Bears Can Paint

Holding the catch of the day

One of the black bears had left an almost perfect, paint-imprinted butt mark on my mattress. After ripping off part of the plywood cabin wall, the two bears had sniffed out the single box left on the shelf beside the door. The box contained, among other things, a can of spray paint my father had meant to put away in the locked aluminium shed last fall. As my parents, brother, and I surveyed the damage my mother said she guessed one bear had bitten into the spray can and promptly covered the butt of the other animal with black paint. The sprayed animal must have backed up and leaned against my lower bunk bed, leaving a unique piece of backside art.

This kind of springtime arrival camp damage was nothing new. I spent the first 17 summers of my life at an isolated fly-fishing tourist camp owned by my parents in Northern Quebec, over 1000 kilometres from Montreal on the Kaniapiskau River. There was no electricity, hot water, or flush toilets. We lived in cabins my parents had built, prepared meals using a propane fridge and stove, and used gas lanterns at night. Two or three times a month a bush plane would land on the lake bringing the all-important mailbag, a food order (given over the shortwave radio a week before by my mother), a new box of 12 books from the Montreal library, and a keen group of city fishermen.

That annual spring-and-fall family migration planted in me a love of reading and also a need to move on a regular basis.
Exploring unfamiliar territory, both through travelling and writing, became my way of engaging with the world and making sense of it.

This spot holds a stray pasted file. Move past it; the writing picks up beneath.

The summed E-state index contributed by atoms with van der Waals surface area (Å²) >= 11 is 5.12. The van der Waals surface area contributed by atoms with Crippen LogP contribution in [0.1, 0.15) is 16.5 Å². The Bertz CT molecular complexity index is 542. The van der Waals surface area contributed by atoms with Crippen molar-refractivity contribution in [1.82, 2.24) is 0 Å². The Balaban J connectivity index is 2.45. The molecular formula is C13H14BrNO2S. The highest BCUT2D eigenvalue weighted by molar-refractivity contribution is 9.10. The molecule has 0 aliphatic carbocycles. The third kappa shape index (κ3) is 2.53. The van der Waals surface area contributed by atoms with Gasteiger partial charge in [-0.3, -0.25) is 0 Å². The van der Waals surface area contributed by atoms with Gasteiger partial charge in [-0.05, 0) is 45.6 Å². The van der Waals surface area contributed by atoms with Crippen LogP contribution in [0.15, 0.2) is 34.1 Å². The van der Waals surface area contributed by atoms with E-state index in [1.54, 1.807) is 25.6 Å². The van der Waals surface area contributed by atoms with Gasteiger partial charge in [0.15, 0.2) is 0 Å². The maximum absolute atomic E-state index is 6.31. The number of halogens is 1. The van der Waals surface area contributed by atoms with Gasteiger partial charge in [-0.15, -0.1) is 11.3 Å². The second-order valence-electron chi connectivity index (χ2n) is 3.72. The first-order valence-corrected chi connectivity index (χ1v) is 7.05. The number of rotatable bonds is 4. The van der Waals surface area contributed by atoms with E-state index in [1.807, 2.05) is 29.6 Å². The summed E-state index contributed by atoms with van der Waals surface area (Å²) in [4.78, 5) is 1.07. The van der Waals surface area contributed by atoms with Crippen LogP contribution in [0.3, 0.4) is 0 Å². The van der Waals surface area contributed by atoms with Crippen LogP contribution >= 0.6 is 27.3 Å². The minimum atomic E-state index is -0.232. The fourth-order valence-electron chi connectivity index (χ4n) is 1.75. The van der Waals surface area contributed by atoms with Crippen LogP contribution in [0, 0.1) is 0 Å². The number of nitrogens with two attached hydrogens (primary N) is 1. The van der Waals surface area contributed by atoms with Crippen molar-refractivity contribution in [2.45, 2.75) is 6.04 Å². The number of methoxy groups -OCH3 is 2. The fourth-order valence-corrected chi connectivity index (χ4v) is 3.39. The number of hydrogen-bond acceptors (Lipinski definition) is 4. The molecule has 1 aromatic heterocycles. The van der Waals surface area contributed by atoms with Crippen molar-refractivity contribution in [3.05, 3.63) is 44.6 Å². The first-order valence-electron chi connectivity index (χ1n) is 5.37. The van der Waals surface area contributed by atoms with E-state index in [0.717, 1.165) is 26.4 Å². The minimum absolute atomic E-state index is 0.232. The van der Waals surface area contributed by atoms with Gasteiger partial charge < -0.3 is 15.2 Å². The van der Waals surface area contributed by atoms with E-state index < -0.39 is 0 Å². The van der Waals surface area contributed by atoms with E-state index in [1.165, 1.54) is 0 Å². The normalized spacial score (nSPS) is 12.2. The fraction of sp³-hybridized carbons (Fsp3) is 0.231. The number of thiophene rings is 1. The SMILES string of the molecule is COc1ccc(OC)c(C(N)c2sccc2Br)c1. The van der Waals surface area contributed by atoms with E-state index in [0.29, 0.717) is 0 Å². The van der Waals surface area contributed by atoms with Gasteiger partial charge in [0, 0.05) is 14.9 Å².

After high school I moved to Australia, working first as a governess on a sheep station and later stapling boxes and grading pineapples in Brisbane factories. I travelled around the world for two years before settling down to study biology, having been convinced no-one could make a career out of writing. After doing biology fieldwork on remote lakes in Northern Ontario, I moved to Yellowknife, Northwest Territories for five years then headed south (everything is south when you live in the NWT) and went back to school, this time majoring in Creative Writing at the University of Victoria. The year I graduated I met Evan, a fellow nomad. We’ve been together for over 31 years and, along with raising a family, have managed to take semi-regular travel sabbaticals.

Inbetween the travelling, I worked initially as a journalist and freelance writer. Twenty-two years ago I moved into film and television screenwriting and story editing, along with giving writing workshops and teaching screenwriting in Mumbai, India, at the Vancouver Film School (VFS), and at SHVFS at Shanghai University in China. These days I live on a small island a 2-½ hour ferry ride from Vancouver, BC. We don’t have bears, but there are lots of deer. I now focus my writing on the Teen Rebel Series of Young Adult novels.

Hope Bay, Pender Island, BC

According to Ernest Hemingway, gypsies believe the bear is our spirit brother because “he has the same body beneath his hide, because he drinks beer, because he enjoys music, and because he likes to dance.” You and I are part of a small group of people who know they also like to paint.

I can be contacted via Joy Thierry Llewellyn.